The richness of street art

Gualicho. Jorge Newbery and Zapiola

Run-down walls, abandoned buildings, degraded public areas. Where most see only dirt and decay, urban artists find a perfect canvas. In Buenos Aires street art started in the 90s under the influence of some visiting foreign artists. They worked side by side with Argentines and Chileans who had learned the art of graffiti in Europe or the States. The areas mostly intervened by streets artists are Saavedra, Belgrano, Palermo, Colegiales, Barracas and San Telmo. At the beginning paintings were done in a rush and at night. But in 2004 arrived The London Police, a group of British artists who encouraged local graffiteros to take the streets more seriously. Buenos Aires street artists sign as Caru, Crayfish, Parbo, Gualicho, Teko, Pum-Pum and Jaz, to name a few. Jaz is one of the leading local figures.

Parbo and The London Police. Matienzo and Zapiola

In 2006 Federico Minuchin, from Run Don't Walk, along with BA Stencils and Malatesta, founded the only art gallery which shows street art, Hollywood in Cambodia, housed in a bar at 1800 Thames St. in Palermo. But graffiti is not an indoors experience. In Jaz's words: Graffiti belongs to the streets and to the streets alone. That's where it was born and that's where it should stay.

Filete porteño. Zelaya St.

Buenos Aires new urban art shows the influence of the filete porteño, a local style of graffiti first developed by Italian immigrants. Much of Jaz's graffiti is rooted in Buenos Aires filete style.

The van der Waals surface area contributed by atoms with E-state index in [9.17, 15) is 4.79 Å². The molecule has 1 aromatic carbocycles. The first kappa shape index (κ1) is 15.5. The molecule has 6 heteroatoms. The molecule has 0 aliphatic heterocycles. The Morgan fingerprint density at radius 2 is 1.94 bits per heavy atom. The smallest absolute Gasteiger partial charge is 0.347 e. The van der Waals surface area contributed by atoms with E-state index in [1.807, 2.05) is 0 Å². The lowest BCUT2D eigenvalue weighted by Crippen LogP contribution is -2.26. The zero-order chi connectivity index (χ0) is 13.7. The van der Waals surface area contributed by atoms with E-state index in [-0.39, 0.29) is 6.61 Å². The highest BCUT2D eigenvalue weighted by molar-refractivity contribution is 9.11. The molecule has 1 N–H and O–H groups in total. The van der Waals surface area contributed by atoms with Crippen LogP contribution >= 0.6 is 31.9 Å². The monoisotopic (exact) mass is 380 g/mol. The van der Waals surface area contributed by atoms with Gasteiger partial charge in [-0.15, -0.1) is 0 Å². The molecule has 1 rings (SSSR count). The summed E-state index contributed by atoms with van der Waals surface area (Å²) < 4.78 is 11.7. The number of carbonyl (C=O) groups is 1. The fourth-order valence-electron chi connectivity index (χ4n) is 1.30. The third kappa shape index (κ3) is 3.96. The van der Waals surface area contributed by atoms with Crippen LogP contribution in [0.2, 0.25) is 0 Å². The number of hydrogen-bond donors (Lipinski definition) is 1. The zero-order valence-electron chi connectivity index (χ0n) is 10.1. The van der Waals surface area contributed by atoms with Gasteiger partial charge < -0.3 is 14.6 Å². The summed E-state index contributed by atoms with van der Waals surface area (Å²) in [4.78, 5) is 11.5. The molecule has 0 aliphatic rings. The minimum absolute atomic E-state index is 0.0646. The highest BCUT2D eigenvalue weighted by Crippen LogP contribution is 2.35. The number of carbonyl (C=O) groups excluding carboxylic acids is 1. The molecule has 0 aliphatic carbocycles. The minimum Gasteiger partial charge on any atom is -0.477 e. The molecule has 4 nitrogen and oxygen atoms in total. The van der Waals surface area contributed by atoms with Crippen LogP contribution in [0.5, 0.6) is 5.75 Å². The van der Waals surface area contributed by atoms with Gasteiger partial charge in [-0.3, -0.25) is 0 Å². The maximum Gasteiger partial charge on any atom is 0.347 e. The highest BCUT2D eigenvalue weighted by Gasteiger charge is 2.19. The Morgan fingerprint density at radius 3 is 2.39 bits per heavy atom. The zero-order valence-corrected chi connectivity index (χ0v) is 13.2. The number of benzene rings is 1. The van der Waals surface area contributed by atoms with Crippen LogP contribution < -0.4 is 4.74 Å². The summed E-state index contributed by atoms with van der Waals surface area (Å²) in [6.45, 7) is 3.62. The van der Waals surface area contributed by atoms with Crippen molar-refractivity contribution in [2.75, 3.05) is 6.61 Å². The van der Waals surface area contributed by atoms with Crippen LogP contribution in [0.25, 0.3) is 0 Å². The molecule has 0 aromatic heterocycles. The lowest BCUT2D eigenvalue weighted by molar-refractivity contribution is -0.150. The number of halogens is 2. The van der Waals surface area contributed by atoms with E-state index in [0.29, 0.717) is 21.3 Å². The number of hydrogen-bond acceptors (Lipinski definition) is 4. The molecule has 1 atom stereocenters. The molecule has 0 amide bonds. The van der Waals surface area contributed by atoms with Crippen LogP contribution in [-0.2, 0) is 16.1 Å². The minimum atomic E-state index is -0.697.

Graffiti Argentina - Libro de Graffiti Argentino
Jaz. Front cover of Graffiti Argentina by Maximiliano Ruiz

Until 1975, when an absurd law forbade it, city buses were profusely decorated with filete patterns.

Filete porteño: Photo from http://www.taringa.net/posts/arte/2463440/Fileteado-porteño:-historia,-técnicas,-descargas-y- videos

Like the traditional filete, graffiti chooses clean lines, geometrical figures and bright colours; it also uses other surfaces apart from walls. Graffiteros have left ingenious expressions of their art on train and metro carriages. Below is a masterly piece by Zekis, one of the first Chilean street artists, now painting as Cekis in NYC. The figure of a recumbernt woman was sprayed one night between 3am and 5am, in Buenos Aires, in 2002.